Thursday, April 15, 2010

Jobless Rate Rises

For the second straight week, the jobless rate has risen, confounding liberals and the media. The recession was supposed to be over, but I guess the people who do the hiring didn't get the memo.

I "doubt" that the recent health care legislation, with its new and confusing regulations and taxes on businesses has had any impact on the business sector and their decisions to hire, not hire or even lay off employees. Of course, we know that health care reform is going to balance the budget and save everyone tons of money.

A year ago, Dick Morris (whom I respect, but don't always agree with) predicted that the jobless rate would rise in response to the Generational Theft Act (stimulus) to around 10% nationally. He also predicted that it would stay near that rate for 2010 and perhaps beyond. Furthermore, he predicted that as we move into 2010 and 2011, we would begin to see an increasing rate of inflation that would trigger a second recession before we've even recovered from the first one.

While we've yet to see a significant amount of inflation, Morris' predictions usually tend to be pretty accurate. We've already seen gas prices rise, and the price of other goods and services usually trend upwards when gas prices go up because almost everything we buy is affected by the cost of fuel.

I'm not optimistic about our future. With the passage of health care reform, it appears the recession is going to extend into the foreseeable future, despite proclamations that it is over. We might as well get used to double digit unemployment. Unless we can reverse the damage O.B.A.M.,A. has done, it is likely to become the norm. Pollsters and other experts are backing off of predictions that the Republicans will take back the House and Senate. At best, they will neutralize the Democrats' majority, but it is highly unlikely they will get enough seats to pass their own agenda, let alone repeal any of what O.B.A.M.,A. has done (including health care).

Even looking forward to 2012, prospects aren't much better. Assuming we can get a Republican back in the White House, many of the front runners (including Huckabee and Romney) are far from conservative. They are in favor of many of the same programs and spending polices of the left, just to a slightly lesser degree.

Sorry for the "negative" post, today, but given that it's April 15 (Tax Day), perhaps some honest evaluation of where we are at economically is in order.


6 comments:

lady di April 15, 2010 at 10:26 AM  

http://ladydi-quickwit.blogspot.com/ more jobs lost

LL April 15, 2010 at 10:41 AM  

No matter how many Republicans take office, the damage remains -- TRILLIONS need to be repaid to bring any sort of balance to the nation.

That means stimulating the economy. The only way to do that is to reduce taxes, assure businesses of continuity in policy so they can predict fixed costs and in reducing government's footprint on the backs of the necks of the American people.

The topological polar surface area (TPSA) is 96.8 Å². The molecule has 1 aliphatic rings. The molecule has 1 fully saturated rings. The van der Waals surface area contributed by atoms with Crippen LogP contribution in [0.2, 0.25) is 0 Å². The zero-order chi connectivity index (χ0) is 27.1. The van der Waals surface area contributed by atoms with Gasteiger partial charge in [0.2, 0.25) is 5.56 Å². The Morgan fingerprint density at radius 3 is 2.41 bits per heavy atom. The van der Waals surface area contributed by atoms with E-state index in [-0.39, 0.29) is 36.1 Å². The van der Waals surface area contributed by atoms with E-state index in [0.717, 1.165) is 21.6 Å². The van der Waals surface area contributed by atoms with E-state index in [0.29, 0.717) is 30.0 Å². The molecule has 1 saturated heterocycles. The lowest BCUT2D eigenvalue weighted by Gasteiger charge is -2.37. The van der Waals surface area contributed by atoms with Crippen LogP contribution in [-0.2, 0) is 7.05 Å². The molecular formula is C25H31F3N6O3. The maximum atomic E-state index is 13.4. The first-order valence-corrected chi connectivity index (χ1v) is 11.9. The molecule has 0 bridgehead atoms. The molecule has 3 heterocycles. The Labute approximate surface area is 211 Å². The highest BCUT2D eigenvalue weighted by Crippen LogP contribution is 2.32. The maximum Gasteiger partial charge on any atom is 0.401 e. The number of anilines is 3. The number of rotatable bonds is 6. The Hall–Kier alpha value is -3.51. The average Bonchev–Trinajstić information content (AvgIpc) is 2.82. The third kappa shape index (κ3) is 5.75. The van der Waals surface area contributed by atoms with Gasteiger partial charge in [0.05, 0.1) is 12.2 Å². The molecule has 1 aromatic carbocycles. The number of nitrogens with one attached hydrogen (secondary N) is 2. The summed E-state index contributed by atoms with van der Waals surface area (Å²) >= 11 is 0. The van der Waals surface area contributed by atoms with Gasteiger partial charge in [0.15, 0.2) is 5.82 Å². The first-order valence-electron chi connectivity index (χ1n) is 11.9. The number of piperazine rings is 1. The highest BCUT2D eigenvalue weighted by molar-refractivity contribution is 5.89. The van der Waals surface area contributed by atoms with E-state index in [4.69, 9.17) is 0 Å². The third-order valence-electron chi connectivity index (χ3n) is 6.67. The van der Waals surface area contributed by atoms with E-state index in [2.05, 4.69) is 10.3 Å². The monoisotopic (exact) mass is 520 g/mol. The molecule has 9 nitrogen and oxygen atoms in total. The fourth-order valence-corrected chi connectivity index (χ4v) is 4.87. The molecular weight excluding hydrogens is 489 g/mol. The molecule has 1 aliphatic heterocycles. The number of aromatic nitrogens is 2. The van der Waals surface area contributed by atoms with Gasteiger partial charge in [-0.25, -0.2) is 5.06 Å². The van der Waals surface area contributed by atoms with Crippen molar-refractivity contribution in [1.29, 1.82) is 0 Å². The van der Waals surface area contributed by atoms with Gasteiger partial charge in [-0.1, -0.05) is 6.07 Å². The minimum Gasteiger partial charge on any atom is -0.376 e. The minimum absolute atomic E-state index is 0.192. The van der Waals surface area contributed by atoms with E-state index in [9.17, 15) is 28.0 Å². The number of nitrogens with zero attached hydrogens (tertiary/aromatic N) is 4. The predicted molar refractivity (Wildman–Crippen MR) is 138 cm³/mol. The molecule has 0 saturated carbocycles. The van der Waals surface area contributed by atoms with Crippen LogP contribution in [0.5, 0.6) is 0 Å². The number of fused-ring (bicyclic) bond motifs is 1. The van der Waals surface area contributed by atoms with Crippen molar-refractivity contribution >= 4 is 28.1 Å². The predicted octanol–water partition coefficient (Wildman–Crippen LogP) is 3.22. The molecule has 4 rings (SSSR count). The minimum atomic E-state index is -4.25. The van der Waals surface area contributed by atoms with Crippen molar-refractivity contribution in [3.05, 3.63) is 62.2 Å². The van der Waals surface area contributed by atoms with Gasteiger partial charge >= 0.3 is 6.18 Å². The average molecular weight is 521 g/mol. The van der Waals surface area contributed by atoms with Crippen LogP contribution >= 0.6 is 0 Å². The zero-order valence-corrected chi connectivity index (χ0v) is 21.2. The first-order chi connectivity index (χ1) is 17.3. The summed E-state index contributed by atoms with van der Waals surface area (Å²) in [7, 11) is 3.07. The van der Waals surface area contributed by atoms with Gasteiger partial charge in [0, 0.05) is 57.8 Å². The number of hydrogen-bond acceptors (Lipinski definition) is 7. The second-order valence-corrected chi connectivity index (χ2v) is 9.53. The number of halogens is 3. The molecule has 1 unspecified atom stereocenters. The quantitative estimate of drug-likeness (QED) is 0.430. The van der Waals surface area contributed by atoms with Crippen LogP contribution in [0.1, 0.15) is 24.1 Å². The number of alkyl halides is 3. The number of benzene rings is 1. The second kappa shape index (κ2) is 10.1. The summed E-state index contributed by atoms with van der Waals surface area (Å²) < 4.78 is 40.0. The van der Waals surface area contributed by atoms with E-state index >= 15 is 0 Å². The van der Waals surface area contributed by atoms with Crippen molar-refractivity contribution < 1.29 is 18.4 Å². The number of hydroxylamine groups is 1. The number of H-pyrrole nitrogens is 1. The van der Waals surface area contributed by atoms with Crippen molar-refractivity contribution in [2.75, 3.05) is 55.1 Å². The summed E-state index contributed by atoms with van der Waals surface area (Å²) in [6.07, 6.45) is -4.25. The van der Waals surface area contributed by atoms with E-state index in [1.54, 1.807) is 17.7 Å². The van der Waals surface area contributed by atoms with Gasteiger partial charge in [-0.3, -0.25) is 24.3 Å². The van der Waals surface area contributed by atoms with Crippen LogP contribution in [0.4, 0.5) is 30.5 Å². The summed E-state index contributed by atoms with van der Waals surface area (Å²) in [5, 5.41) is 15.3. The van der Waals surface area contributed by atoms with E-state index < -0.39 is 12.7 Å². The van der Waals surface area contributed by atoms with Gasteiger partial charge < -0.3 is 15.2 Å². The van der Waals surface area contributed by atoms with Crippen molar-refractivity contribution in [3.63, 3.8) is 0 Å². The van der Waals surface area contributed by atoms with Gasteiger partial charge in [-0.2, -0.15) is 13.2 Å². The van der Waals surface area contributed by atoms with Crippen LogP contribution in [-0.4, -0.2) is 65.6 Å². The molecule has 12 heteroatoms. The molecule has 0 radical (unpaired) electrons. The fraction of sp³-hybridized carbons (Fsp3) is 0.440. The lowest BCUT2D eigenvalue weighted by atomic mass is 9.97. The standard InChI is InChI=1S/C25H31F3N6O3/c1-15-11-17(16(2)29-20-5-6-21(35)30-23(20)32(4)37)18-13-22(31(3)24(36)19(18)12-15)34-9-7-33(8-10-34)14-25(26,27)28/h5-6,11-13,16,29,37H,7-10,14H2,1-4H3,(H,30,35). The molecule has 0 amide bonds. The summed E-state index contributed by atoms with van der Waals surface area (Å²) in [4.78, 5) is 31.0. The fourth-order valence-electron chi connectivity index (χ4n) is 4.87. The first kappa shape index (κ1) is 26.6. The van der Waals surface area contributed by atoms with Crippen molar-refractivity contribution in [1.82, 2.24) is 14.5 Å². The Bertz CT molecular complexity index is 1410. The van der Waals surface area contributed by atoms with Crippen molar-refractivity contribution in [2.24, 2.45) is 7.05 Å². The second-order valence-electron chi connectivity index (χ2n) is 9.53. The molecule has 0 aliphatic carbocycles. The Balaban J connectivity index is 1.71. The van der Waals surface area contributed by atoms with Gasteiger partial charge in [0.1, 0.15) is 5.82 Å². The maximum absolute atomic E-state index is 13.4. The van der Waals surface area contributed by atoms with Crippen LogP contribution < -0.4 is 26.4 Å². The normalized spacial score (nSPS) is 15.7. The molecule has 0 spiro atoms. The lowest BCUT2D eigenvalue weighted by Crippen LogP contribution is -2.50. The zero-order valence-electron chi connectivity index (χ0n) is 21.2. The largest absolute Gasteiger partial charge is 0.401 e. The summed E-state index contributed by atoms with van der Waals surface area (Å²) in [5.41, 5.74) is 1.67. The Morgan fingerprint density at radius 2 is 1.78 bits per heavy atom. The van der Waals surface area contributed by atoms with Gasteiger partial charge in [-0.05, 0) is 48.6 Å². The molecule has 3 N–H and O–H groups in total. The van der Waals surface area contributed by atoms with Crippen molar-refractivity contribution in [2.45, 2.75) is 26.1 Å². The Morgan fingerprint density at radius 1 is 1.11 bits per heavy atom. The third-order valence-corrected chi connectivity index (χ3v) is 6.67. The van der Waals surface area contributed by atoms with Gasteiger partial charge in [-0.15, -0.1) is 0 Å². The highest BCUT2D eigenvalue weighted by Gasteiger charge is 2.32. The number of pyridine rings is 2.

The US Government has a SPENDING problem.

Christian Liberty April 17, 2010 at 6:25 PM  

Actually 2012 DOES look even better than 2010.

2010 provides Republicans an excellent chance to win back at least one house of Congress, if not both... as well as a majority of governor and state legislatures (just in time for census reapportionment).

The 2010 census and 2011 realignment would alter the Congressional apportionments and districts, favoring Republicans to add another 15-25 seats on top of their majority in the House.

While the class of senators running in 2010 is evenly split between Republicans and Democrats, in 2012 Democrats will have to defend 12 more seats than Republicans... and in 2014 Democrats will have to defend 7 more seats than Republicans. Many of those seats Democrats must defend will also be freshmen from moderate to conservative states.

So, not only will 2010 be a historic landslide for Republicans, but Republicans would likely increase their majorities in the House in 2012 and in the Senate in 2012 and 2014.

Republicans in Congress would be in a good position to ensure conservative reform remains on the agenda.

The Right Girl April 21, 2010 at 8:30 AM  

I tend to agree with your more reasoned approach. It's going to take more than one election to turn around this ship. I don't know that we'll have a Republican landslide in 2010, but I do think the American sleeping giant has been roused from its complacent slumber. So the question is how do we encourage Conservatives to show up at the polls en masse?

I keep looking around, wondering where our new Reagan might be. In 1978, the idea of Reagan running - much less winning - was ludicrous. There's still time for our 2012 candidate to emerge.

I really like Paul Ryan, but he's a little green. Well, maybe not - he has more experience now than Obama did when he ran.

tha malcontent April 22, 2010 at 1:38 PM  

It all depends on who's unemployed.
Maybe CNN uses the new math. Calculation doesn't matter as long as the answer feels right.

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